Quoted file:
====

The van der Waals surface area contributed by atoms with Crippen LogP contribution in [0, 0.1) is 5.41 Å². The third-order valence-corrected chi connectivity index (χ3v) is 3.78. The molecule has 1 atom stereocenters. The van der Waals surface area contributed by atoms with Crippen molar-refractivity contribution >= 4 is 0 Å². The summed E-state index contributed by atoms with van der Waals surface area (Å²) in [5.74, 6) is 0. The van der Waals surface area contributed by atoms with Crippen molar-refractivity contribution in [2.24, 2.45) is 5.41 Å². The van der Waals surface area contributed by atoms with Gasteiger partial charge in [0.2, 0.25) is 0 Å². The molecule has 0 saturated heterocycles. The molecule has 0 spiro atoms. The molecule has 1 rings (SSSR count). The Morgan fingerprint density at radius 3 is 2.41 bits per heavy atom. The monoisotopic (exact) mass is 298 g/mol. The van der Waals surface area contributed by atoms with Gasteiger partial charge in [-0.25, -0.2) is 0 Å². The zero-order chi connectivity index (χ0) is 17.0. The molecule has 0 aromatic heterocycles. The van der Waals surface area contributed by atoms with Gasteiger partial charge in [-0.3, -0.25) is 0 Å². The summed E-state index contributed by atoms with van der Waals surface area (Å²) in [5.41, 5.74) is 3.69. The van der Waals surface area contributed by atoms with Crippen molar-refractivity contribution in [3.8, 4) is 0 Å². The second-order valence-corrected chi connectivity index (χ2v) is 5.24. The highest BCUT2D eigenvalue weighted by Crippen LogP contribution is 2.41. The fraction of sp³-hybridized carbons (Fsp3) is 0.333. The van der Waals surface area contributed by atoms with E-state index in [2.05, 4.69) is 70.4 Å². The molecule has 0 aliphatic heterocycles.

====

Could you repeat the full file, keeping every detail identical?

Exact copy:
The van der Waals surface area contributed by atoms with Crippen LogP contribution in [0, 0.1) is 5.41 Å². The third-order valence-corrected chi connectivity index (χ3v) is 3.78. The molecule has 1 atom stereocenters. The van der Waals surface area contributed by atoms with Crippen molar-refractivity contribution >= 4 is 0 Å². The summed E-state index contributed by atoms with van der Waals surface area (Å²) in [5.74, 6) is 0. The van der Waals surface area contributed by atoms with Crippen molar-refractivity contribution in [2.24, 2.45) is 5.41 Å². The van der Waals surface area contributed by atoms with Gasteiger partial charge in [0.2, 0.25) is 0 Å². The molecule has 0 saturated heterocycles. The molecule has 0 spiro atoms. The molecule has 1 rings (SSSR count). The Morgan fingerprint density at radius 3 is 2.41 bits per heavy atom. The monoisotopic (exact) mass is 298 g/mol. The van der Waals surface area contributed by atoms with Gasteiger partial charge in [-0.25, -0.2) is 0 Å². The zero-order chi connectivity index (χ0) is 17.0. The molecule has 0 aromatic heterocycles. The van der Waals surface area contributed by atoms with Gasteiger partial charge in [-0.3, -0.25) is 0 Å². The summed E-state index contributed by atoms with van der Waals surface area (Å²) in [5.41, 5.74) is 3.69. The van der Waals surface area contributed by atoms with Crippen molar-refractivity contribution in [3.8, 4) is 0 Å². The second-order valence-corrected chi connectivity index (χ2v) is 5.24. The highest BCUT2D eigenvalue weighted by Crippen LogP contribution is 2.41. The fraction of sp³-hybridized carbons (Fsp3) is 0.333. The van der Waals surface area contributed by atoms with E-state index in [2.05, 4.69) is 70.4 Å². The molecule has 0 aliphatic heterocycles.